More Than Just Skin Deep: The Psychological Impact of Acne

When people think of acne, they usually only think about the physical symptoms: red, inflamed skin, painful pimples that hurt when you smile. But acne goes deeper than that. Acne is not only physical, it’s emotional, psychological and affects every aspect of our lives. For those that have had or still have acne: IYKYK.

For years, my whole life was affected by my skin: I didn’t want to date. I avoided exercising around people. I stopped swimming. I never got snapchat because the thought of sending real-time photos of my make-up free skin was horrifying. I would avoid sitting under bright downlights that would showcase my acne. And I hated spontaneous plans because it took me so damn long to get ready (I envied those throw-on-a-dress-and-go type girls).

It ruined my confidence, my self-esteem, my relationships. I felt ashamed. Alone. Ugly. I felt like no one could ever want me.

You are not alone

As much as I felt like I was the only one with these thoughts, I discovered that it wasn’t just me. There is study after study showing the emotional impact acne has on both women and men.

It is well documented that people with acne have a tendency to suffer from depression, stress, low self-esteem, and negative body image [1, 2]. Even suicidal though patterns were found in 6-7% of people with acne [3]

Acne impacts how confidently people show up at work and how they behave in relationships with friends, family and romantic partners (especially romantic partners!) [4, 5].

One study showed that 75 percent of participants felt acne made them feel frustrated, embarrassed and more self-conscious around others. And without make-up, they would feel less confident and unattractive [6].

And it’s just getting worse

Our generation is becoming more emotionally triggered and more self-conscious about acne than ever before. And we can thank the rise of technology, social media and 24/7 accessibility to other people’s lives for that.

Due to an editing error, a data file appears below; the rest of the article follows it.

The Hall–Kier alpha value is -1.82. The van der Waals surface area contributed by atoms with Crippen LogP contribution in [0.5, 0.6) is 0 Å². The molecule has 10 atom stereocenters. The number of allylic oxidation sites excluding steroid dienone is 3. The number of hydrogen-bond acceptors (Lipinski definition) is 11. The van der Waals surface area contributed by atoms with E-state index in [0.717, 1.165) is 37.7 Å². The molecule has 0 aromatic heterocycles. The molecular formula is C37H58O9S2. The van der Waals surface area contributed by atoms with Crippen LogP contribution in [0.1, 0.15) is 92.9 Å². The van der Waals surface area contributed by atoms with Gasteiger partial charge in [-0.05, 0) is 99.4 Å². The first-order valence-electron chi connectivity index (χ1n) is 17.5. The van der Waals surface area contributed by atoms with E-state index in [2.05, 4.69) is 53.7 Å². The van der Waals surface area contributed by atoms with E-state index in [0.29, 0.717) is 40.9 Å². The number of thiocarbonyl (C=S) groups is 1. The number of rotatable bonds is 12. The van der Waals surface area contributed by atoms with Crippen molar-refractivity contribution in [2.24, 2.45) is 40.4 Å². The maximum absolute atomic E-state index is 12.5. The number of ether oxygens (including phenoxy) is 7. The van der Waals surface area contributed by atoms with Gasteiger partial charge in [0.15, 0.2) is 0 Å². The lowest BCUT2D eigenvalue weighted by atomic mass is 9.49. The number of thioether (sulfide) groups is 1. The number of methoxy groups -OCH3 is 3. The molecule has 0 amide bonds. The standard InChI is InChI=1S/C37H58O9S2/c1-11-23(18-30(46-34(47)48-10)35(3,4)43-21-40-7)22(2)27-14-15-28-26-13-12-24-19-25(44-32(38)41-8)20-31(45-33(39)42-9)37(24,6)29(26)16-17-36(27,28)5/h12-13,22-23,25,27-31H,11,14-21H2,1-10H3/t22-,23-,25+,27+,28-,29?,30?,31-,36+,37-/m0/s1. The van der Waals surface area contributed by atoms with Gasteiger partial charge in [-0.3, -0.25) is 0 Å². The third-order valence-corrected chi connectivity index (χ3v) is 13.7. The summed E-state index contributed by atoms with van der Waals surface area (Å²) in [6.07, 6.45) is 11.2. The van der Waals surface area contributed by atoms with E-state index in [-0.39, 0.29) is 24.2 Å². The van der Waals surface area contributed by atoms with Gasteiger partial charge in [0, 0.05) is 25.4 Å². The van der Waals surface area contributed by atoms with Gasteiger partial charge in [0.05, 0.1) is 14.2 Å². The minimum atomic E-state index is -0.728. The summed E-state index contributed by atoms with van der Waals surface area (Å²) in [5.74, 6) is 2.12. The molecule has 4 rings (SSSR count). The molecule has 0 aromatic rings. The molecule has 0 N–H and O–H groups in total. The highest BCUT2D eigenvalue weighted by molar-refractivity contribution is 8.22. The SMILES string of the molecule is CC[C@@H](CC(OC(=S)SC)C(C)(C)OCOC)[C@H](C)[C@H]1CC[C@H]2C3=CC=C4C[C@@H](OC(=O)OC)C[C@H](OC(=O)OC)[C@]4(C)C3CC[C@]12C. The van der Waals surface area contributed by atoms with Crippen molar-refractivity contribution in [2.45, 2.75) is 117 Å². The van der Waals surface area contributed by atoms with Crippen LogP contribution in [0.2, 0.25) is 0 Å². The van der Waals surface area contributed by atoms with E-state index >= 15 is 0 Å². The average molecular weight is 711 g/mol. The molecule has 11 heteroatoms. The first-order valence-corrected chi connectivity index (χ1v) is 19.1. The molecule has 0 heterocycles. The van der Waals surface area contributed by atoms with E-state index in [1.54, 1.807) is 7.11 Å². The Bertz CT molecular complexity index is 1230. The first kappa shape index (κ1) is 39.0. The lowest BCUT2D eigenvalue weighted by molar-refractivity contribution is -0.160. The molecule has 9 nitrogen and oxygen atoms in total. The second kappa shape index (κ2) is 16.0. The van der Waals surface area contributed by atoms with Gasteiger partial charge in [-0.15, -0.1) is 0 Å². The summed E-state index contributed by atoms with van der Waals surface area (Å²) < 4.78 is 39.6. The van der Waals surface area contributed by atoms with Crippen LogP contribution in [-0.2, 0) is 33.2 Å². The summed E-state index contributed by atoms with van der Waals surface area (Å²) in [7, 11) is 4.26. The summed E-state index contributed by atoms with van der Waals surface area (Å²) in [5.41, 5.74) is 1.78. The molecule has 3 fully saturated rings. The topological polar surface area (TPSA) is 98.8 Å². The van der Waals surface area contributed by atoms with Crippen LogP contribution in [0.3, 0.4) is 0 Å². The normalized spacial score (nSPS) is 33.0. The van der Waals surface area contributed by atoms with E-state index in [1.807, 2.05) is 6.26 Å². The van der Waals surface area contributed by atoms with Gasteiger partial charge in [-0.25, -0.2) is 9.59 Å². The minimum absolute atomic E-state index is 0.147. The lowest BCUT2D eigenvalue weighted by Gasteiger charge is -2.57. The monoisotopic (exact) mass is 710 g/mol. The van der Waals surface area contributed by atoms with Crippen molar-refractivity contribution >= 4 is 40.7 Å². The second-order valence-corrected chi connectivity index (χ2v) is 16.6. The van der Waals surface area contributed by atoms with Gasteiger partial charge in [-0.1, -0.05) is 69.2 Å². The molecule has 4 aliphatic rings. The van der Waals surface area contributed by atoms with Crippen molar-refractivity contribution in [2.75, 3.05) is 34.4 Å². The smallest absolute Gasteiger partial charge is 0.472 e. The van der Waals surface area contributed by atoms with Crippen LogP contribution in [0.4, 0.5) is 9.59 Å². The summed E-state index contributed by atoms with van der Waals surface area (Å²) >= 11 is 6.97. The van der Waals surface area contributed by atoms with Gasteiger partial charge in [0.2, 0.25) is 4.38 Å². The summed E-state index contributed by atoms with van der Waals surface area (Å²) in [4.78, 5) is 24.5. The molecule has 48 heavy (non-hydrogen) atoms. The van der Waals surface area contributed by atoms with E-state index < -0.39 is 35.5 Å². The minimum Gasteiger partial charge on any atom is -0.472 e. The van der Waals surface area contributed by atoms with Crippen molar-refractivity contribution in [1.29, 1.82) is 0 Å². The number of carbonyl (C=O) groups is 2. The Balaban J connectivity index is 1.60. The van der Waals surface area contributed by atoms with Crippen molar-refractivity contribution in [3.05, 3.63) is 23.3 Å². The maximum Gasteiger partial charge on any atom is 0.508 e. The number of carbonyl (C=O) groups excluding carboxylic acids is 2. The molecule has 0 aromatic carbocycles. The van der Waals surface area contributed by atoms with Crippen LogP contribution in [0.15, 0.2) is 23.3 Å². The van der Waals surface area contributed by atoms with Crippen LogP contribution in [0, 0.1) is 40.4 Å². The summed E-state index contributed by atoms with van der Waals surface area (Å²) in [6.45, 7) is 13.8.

Whether we like it or not, we live in a society where we are judged based on first appearances – there’s literally whole dating apps based around this concept. We feel obligated to wear a face full of make-up or filter our skin to hide our acne. Because if we hide it, then we can feel beautiful. Then we are considered attractive by society’s standards. Today’s beauty standards are making us feel even worse about what we look like and adding gasoline to an already blazing fire of insecurity.

And unfortunately for those who’ve had acne for a while (I’d have gotten my long-service award in acne by now), the emotional hold on you still remains even after the acne is long gone. I still cannot look at myself in a hairdresser’s mirror to this day.

How to reduce acne’s PSYCHOLOGICAL real-estate?

Negative thought patterns about our skin and any aspect of our lives will always be there. Think of it like the bass line of a song – it’s the constant rhythmic tune playing in the background.

But it’s up to you whether you give the bass the spotlight or whether it will just keep humming away in the background. It’s up to you to determine how much attention you give to those negative thoughts. We have the power to re-frame how we see ourselves, our situation and our skin.

Evidence also shows the power of positive thinking not only impacts mental health but also physical health such as positive changes in the immune system, and a reduction in anxiety and stress [7,8,9]. This means lower levels of inflammation and a decrease in one of the key hormonal contributors of acne – cortisol.

I know you’re probably thinking: “when I look at my skin and see a face-full of acne it’s impossible to just think positive and feel better”. And you’re damn right! I mean if someone told me that back when my acne was at its worst, I’d probably want to slap them across the face. I will, however, tell you the exact things I did that helped me get through some of the worst times with my skin.

The “my skin is shit right now” Emotional Tool Box

1.) Positive Practice Commitment – Whether it’s writing down three things you’re grateful for in the evening, a high-5 in the mirror in the morning, post it notes all over your home, or saying loving affirmations to yourself. Whatever practise floats your boat, commit to it for the next 30 days and see if it changes the way you feel not only about yourself and your skin but the way you show up in life.